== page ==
Mike Levin on Abortion Rights

Question #6 to Mike Levin, asked by Josie Schneider (’26) on behalf of Grade 9.

“With the recent overturning of Roe v. Wade by the Supreme Court, how would you respond as a Congressional representative if the Republicans gain control of the US Congress and attempt to legislate a national ban on abortion?”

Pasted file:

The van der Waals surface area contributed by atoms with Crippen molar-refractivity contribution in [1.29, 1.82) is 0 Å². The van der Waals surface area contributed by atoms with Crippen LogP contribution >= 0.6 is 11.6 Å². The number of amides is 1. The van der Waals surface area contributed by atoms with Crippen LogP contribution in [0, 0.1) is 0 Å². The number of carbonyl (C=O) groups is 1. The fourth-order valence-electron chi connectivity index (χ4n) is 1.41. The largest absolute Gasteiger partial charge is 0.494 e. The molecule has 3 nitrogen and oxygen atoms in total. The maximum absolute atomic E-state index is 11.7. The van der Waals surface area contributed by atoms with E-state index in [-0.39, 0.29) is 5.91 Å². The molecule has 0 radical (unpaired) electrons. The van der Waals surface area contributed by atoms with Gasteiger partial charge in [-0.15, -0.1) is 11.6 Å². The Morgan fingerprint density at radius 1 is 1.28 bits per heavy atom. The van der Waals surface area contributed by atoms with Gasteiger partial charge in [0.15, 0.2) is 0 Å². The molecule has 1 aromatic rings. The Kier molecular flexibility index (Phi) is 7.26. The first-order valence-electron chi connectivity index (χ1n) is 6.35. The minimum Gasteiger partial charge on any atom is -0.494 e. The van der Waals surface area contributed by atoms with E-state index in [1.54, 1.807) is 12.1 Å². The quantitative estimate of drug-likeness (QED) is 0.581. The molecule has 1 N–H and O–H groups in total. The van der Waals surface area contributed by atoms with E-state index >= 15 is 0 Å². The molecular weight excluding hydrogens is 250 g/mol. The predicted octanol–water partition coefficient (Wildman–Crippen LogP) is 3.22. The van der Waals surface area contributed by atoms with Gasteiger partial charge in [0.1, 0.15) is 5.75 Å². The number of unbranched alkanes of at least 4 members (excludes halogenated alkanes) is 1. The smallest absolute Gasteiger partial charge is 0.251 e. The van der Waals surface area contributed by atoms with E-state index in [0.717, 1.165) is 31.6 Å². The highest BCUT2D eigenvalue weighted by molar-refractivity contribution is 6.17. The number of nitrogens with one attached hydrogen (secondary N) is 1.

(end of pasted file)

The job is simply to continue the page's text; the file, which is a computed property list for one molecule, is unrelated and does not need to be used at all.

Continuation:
I can tell you that this is top of mind for me. I never thought I would experience a situation in my lifetime where my daughter, who is 18 years old, had fewer rights than her mom. I just never thought that would happen and Roe versus Wade has been the law of the land since 1972. So we’re talking about a 50-year history and now women’s reproductive rights are being taken away by a Supreme Court that does not represent my values or the values of the majority of Americans who believe–and look there are people who can disagree about this issue, well-intentioned people can disagree on important things like this–but the majority of Americans believe and I believe that this decision should be between a woman and her doctor, ultimately. And so if the Republicans do what they say they’re going to do–and Lindsey Graham has said that they would move forward with this nationwide ban on abortion–at that point what we would do: Number one California we would pass Proposition 1, which would protect the right to women’s reproductive rights in the California Constitution and then, of course, it would be an argument between the state constitution and the federal constitution. But number two, I would fight like crazy to pass something in Congress called the Women’s Health Protection Act, which would actually codify Roe versus Wade at the federal level. The Supreme Court interprets the law as it’s passed by Congress and executed by the President. They don’t make the laws. Congress makes the laws. So right now, there’s that gray area where they’ve interpreted away the rights for women. And they may interpret away other rights that are directly related to the Griswold versus Connecticut case, talking about the right to privacy. They’re already talking about LGBTQ equality for example, or other privacy rights. And so, I will do everything I can to make sure that we legislate, as Congress, to protect those rights. So that the Supreme Court can not take them away. That make sense?

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